Pirates on the high seas haven’t gone away, they’ve just changed their tactics

Image: Reuters
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This year has been the quietest on the high seas since 2008, as incidents of piracy have decreased. But that drop belies a change of tactics. Instead of hijacking vessels, pirates have turned to kidnapping. The last three years have seen a rash of kidnappings targeting ship crews, especially on Africa’s west coast and parts of Southeast Asia.

Between January and September this year, 44 kidnappings were tracked by IHS Maritime & Trade, a risk and analysis firm. That’s more than double the 19 kidnappings recorded in 2015, and more than four times as many incidents in 2014.

Hijacking and draining vessels of their oil, preferred by pirates on Africa’s west coast, has become less lucrative due to low oil prices. In the Gulf of Guinea, kidnapping for ransom accounted for 20% of all piracy incidents in 2012, this year kidnapping already accounts for 60% of pirate attacks, according to IHS. Pirates now board the vessels they used to hijack for new loot, leaving the ship with kidnapped crew members, and holding them as long as it takes to get a ransom in exchange.

With Somali pirates retreating on the east coast, the focus has shifted to Africa’s west coast. Pirates in the Gulf of Guinea have become more brazen, venturing into deeper waters. They’re also becoming more violent, firing at the ships bridge to intimidate the crew, said Oceans Beyond Piracy, a non-profit monitoring piracy.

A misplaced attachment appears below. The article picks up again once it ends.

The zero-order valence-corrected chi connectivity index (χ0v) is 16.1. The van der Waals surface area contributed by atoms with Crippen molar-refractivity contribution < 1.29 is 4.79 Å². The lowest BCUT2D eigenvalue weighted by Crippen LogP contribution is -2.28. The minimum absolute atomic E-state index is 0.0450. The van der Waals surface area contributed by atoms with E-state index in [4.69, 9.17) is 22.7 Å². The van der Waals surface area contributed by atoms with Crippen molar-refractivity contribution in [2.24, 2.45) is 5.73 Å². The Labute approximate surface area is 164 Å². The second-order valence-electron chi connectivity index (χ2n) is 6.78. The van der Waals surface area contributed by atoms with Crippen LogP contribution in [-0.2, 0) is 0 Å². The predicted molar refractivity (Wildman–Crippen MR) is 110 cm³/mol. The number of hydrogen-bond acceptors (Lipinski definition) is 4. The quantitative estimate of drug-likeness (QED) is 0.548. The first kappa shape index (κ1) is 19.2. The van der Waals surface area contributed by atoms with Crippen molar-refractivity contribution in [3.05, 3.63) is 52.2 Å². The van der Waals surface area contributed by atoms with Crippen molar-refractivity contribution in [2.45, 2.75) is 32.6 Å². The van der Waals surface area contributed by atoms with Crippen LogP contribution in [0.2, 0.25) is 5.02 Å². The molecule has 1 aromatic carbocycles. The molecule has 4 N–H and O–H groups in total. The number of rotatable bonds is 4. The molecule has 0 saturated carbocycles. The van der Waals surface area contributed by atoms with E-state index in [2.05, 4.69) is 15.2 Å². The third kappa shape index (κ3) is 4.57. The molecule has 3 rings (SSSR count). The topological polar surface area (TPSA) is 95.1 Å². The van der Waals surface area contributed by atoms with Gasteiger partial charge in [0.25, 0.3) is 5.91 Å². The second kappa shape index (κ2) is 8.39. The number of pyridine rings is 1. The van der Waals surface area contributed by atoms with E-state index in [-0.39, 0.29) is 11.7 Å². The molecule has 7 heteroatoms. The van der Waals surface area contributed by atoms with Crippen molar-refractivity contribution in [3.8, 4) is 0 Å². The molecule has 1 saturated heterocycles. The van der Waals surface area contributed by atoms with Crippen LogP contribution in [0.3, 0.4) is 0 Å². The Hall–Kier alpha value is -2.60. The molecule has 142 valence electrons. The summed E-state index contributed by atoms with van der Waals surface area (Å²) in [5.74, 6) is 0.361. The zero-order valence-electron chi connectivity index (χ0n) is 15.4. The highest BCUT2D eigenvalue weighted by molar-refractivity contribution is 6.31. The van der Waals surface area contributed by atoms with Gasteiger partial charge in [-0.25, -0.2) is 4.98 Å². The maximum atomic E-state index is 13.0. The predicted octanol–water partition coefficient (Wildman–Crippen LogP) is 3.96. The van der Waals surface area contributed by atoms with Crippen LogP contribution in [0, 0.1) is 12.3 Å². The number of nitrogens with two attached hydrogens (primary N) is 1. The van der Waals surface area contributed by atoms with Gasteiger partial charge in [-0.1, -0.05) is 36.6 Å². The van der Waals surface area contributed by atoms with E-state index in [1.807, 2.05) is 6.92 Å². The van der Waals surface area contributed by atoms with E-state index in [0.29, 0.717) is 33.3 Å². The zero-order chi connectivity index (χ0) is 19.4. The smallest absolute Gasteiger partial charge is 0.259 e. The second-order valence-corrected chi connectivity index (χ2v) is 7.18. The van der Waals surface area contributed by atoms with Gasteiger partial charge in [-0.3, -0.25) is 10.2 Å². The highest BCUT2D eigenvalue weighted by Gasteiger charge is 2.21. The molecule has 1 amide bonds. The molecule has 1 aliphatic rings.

“Piracy in the Gulf of Guinea is focused on kidnap for ransom and is concentrated on high-value Western targets,” Martin Roberts, senior analyst at IHS, said in a statement. “The need for alternative funding and ongoing militancy in the Niger Delta region will continue to drive these risks into 2017. Onshore dynamics are affecting offshore risks.”

But there also many instances of pirates in the Gulf of Guinea attacking their own. In the first quarter of 2016, of three vessels hijacked, one was from Nigeria and the other from the Ivory Coast. All 28 hostages held by pirates during this time were African, according to the International Chamber of Commerce’s Commercial Crime Services.